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September 1, 2019

Chris Gayle

Erik Jones

Darlington, South Carolina

THE MODERATOR: We are now joined by the winner of the 70th annual Bojangle's Southern 500, and that is driver Erik Jones, driver of the No.20 SportClips Throwback Toyota, and we have crew chief Chris Gayle.

Q. Erik, you're just 23 years old. Do you feel your youth and not being around long enough to realize how scary this track can be, do you think that helped with the way you drove Darlington tonight?
ERIK JONES: I think more of it is just the tracks I grew up racing are real similar to this place. I relate this place a lot to a place called Winchester up in Indiana and a place called Berlin up in Michigan, and two different tracks in a lot of ways, but Berlin was really tough on tires, and Winchester I ran a real similar line there actually to what I run here. Most of the time I run a real low line around here, which is a little off, I guess, for most, but it works pretty good for myself. I kind of learned that at Winchester racing late models, and this is the one track where I feel like my short track stuff really transfers over as far as saving tires and managing your stuff.
That's what makes it fun. I've always been a fan of Darlington, and I think maybe my age helped with the fact we finished at 2:00 a.m. more than anything, you know. This is about the time I'm waking up. I feel good right now. No, it's awesome, man. The Southern 500 is one that real high on my bucket list of races to win in my career, and it sure feels good to get one this early.

Q. Erik, a couple years ago you had one at Bristol slip away, and tonight you battled Kyle. Do you feel like you took one back from a couple of those where you were battling with him that got away?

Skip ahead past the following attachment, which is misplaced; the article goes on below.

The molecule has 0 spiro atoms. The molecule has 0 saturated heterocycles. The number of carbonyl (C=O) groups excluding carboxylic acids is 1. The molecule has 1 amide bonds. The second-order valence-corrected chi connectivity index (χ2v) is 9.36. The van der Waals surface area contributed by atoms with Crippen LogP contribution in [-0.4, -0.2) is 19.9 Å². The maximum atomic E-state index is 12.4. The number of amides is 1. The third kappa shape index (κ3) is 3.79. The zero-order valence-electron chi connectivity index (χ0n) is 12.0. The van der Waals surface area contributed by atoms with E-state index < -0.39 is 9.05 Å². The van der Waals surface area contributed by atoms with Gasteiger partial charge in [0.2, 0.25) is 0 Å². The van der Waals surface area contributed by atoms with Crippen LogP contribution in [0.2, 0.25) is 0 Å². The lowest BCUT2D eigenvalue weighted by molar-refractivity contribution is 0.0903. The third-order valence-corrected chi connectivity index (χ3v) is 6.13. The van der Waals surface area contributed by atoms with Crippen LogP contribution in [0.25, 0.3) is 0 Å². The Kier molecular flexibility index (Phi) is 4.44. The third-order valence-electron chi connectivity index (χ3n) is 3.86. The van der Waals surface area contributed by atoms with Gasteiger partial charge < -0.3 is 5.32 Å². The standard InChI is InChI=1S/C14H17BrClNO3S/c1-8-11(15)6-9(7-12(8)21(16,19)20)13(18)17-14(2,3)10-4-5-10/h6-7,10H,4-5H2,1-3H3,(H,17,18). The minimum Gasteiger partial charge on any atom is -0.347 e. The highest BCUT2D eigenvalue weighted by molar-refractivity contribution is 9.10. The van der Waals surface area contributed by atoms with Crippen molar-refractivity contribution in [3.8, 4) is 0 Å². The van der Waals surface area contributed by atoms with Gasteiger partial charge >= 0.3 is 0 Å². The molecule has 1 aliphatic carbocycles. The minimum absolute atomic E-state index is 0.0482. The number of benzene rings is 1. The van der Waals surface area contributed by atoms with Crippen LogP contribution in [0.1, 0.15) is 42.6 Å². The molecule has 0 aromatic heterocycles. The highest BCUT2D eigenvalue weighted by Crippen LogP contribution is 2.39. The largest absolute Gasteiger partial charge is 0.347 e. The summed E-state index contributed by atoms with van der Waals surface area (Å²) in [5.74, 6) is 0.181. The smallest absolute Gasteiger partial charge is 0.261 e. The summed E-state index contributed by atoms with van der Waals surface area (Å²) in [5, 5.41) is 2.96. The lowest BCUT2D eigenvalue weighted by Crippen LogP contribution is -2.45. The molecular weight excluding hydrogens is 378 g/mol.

ERIK JONES: Yeah, I guess we're even up now. I think if I could go back and run that race again, I could probably give him a little bit better fight. But you know, it just‑‑ it takes a lot to race with Kyle, right. He's really smart, he's really good, and he's in his prime, man. He was really good in his 20s and now he's matured into his 30s and he's one of the best guys out there if not the best guy, and it takes a lot to beat him, especially when you're in the same equipment. It's never easy to race with Kyle, and he puts up a fight every week, and it was definitely a lot of pressure with him breathing down my neck there for the last, I don't know, 40 laps or so, and just trying to look ahead and not really focus on him, but it does feel like we got a little bit back from him and we're kind of evened up on that now.

Q. Is it a relief? Is the pressure at least somewhat off from everybody asking, when are you going to win, when are you going to win, and watching the other three teammates win now that you finally got one?
ERIK JONES: Yeah, a little bit. We want to win more, right, and there's races throughout the year I thought we could have won. We probably could have won at Bristol two weeks ago, and I made a mistake there. But I guess we made up for it all right tonight.
It's just a tough series, right. We're in the most challenging motorsports there are in the USA, and racing these guys every week is not an easy feat, and Kyle and my teammates are some of the best guys in the sport, not only Kyle but Denny, Martin. They're tough to beat, and they have the same stuff I have, and vice versa, I have the same stuff they have but they have a wealth of experience on me. So I'm trying to do everything I can and apply everything I've learned in three years, and it took every ounce tonight; I was pedaling hard at the end doing what I could trying to get a gap and keep them behind me.
It was fun. I felt really calm, honestly, the majority of the race, and especially the last 80 laps. I felt like I was really in control and really knew what I was doing, and there was a couple points down the backstretch it was like, Well, why can't we win it? There's no reason we can't, so just close it out and do it.

Q. Erik, how did you balance the idea that your teammates were winning a lot and you're this young guy who's still trying to find your way in this series? Was it difficult to remain patient until you got to this point?